Douglas Ross confirmed as Scottish Conservative leader
Douglas Ross has been confirmed as the new leader of the Scottish Conservatives.
The Moray MP was the only candidate to have put their name forward to replace Jackson Carlaw.
With nominations closing at noon on Wednesday, he won the leadership without a contest.
Former leader Ruth Davidson has agreed to stand in for Mr Ross at First Minister's Questions until next year's Scottish Parliament election.
He then hopes to win a seat at Holyrood – but has said he has no plans to quit the House of Commons before the next general election.
Mr Ross described becoming leader as "the honour of a lifetime" and said his party must now earn the trust of people who are "looking for a positive and credible alternative for Scotland".
He added: "In taking on this job today, I am applying for another: to champion a post-referendum Scotland where we focus not on the divisions of the past but on rebuilding our country from the brink, restoring our reputation for educational excellence, empowering our regions and remote communities, and providing the decent jobs that everyone can aspire to.
"I am applying to work for anyone and everyone in Scotland who wants that to be the focus of our national debate, who wants to move the country forward, and wants that work to start now."
Mr Carlaw unexpectedly quit as party leader last week, less than six months after he succeeded Ms Davidson in the role.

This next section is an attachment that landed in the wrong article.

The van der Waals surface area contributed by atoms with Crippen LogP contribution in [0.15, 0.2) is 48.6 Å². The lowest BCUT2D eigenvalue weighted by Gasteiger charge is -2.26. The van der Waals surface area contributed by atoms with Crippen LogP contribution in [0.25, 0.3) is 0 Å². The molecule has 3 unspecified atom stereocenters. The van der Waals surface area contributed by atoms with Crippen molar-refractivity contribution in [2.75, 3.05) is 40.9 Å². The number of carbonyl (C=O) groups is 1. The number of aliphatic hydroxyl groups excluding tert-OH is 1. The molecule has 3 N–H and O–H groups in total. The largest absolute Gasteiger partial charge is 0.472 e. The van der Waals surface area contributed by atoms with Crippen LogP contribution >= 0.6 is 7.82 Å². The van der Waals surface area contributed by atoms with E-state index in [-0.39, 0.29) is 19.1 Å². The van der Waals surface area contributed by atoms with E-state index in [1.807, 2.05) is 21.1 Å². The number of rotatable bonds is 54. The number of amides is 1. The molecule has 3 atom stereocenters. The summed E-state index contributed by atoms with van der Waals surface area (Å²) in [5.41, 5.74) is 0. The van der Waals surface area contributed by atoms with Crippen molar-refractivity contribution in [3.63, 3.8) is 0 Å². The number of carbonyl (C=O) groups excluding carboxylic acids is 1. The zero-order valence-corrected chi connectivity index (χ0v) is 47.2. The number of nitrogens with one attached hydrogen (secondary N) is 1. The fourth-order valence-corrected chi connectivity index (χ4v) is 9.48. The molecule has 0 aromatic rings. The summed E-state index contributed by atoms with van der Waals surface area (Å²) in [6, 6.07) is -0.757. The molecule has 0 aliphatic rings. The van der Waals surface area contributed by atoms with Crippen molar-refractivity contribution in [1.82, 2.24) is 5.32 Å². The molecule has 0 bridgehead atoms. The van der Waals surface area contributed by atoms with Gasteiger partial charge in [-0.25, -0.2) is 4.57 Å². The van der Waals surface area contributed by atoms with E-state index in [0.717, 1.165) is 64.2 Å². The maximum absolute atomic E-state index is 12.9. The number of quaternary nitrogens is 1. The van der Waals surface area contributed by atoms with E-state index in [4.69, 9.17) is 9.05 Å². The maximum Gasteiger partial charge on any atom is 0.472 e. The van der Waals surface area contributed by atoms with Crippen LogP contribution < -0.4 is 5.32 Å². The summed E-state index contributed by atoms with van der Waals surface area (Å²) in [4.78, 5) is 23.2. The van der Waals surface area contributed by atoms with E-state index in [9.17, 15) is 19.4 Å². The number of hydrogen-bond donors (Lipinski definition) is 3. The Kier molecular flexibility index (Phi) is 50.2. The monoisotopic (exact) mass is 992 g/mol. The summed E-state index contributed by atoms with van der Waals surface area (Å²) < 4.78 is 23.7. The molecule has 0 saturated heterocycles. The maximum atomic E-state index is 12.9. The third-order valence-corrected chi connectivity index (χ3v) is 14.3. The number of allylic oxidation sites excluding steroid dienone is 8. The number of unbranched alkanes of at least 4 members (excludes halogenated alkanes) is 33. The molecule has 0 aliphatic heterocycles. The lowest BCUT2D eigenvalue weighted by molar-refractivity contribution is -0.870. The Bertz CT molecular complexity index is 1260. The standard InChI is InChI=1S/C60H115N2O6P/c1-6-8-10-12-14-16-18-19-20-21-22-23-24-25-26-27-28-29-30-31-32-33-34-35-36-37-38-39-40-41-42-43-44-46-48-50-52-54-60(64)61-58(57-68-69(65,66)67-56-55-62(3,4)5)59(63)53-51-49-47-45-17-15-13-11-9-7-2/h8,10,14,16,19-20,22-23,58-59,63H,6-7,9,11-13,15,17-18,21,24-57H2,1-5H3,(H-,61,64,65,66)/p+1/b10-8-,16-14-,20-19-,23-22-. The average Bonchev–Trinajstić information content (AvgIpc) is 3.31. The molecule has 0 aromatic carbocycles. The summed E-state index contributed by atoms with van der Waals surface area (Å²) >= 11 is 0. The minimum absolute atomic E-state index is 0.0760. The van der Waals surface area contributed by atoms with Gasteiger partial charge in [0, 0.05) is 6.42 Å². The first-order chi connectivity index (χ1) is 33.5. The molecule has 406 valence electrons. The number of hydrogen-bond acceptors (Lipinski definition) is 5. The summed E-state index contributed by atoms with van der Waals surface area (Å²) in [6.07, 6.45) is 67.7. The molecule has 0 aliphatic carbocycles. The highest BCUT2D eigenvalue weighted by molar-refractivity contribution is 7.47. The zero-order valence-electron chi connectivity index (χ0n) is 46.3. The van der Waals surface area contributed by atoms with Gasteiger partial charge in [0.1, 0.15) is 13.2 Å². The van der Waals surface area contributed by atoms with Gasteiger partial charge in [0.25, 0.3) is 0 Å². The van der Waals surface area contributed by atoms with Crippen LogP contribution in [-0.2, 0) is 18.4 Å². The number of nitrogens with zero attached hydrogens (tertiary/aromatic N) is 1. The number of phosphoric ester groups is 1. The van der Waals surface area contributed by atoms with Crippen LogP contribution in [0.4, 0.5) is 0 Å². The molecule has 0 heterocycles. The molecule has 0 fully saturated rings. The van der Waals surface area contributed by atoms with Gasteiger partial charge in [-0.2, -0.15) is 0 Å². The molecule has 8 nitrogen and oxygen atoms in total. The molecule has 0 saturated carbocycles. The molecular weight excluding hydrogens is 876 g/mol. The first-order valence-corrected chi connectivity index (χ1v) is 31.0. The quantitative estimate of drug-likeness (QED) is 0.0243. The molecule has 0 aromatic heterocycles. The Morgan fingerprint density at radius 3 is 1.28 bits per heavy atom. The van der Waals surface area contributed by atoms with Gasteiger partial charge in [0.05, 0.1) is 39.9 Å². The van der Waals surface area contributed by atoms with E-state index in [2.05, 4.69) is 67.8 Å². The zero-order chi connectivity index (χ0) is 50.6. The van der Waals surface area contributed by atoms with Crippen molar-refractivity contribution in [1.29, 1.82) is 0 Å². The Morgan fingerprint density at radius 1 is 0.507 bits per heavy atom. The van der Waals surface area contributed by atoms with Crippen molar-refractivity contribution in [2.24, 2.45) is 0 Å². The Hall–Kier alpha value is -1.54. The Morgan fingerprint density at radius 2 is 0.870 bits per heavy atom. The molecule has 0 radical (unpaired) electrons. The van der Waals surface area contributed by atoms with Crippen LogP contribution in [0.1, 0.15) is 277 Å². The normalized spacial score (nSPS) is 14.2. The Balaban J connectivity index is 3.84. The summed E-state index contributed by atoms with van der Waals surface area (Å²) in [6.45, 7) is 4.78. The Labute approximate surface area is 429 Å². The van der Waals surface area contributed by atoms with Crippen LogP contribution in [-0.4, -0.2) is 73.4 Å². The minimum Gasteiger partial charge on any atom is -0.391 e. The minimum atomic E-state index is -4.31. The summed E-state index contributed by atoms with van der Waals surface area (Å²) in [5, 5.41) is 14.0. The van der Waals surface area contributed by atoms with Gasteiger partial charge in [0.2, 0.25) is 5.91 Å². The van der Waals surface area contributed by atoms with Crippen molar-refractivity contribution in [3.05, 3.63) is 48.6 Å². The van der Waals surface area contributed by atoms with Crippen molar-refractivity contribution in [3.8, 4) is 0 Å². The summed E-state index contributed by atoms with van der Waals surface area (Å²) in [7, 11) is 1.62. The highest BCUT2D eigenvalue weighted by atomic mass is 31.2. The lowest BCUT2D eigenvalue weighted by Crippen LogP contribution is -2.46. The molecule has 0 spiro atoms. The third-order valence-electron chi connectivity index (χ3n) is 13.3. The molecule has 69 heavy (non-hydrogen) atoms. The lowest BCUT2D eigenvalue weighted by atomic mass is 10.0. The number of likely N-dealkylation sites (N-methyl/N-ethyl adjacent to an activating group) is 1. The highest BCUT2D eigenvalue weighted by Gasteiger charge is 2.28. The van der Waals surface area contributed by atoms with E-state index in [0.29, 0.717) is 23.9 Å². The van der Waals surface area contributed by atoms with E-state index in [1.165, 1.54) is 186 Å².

He said he had come to the "painful" conclusion that he was not the right person to put the case for Scotland remaining in the UK.
And he said that a "younger and fresher voice" was needed to lead the party into May's election, when the Conservatives – who are the second-largest party in the Scottish Parliament – will be aiming to prevent the SNP forming another pro-independence majority.
In an interview with BBC Scotland on Monday, Mr Ross insisted that Mr Carlaw's sudden departure was not a "stitch-up" and did not involve anyone at Westminster.
Mr Ross is seen as a close ally of Prime Minister Boris Johnson, despite opposing Brexit in the EU referendum.
But he resigned as a Scotland Office minister in May over Dominic Cummings, the PM's chief adviser, refusing to quit for making a trip from London to Durham during the coronavirus lockdown.
When asked if he would speak up against the UK government if they went down a road he did not agree with, Mr Ross said: "Absolutely, I think you've seen that very clearly to the extent I gave up a job, that I thoroughly enjoyed doing, in the Scotland Office.
"As leader of the Scottish Conservatives I will not be a member of the government and I won't be part of collective responsibility."
Mr Ross has already said he will set out an economic plan for recovering from the coronavirus crisis within the first month of becoming leader.
He added: "People in work and out of work are struggling, and that's why I'm focusing on the economy.
"It is a fresh leadership for the Scottish Conservative and Unionist Party and that's something I'm keen to get with my strong team that's in place and the stronger team we're going to have in place after the next election."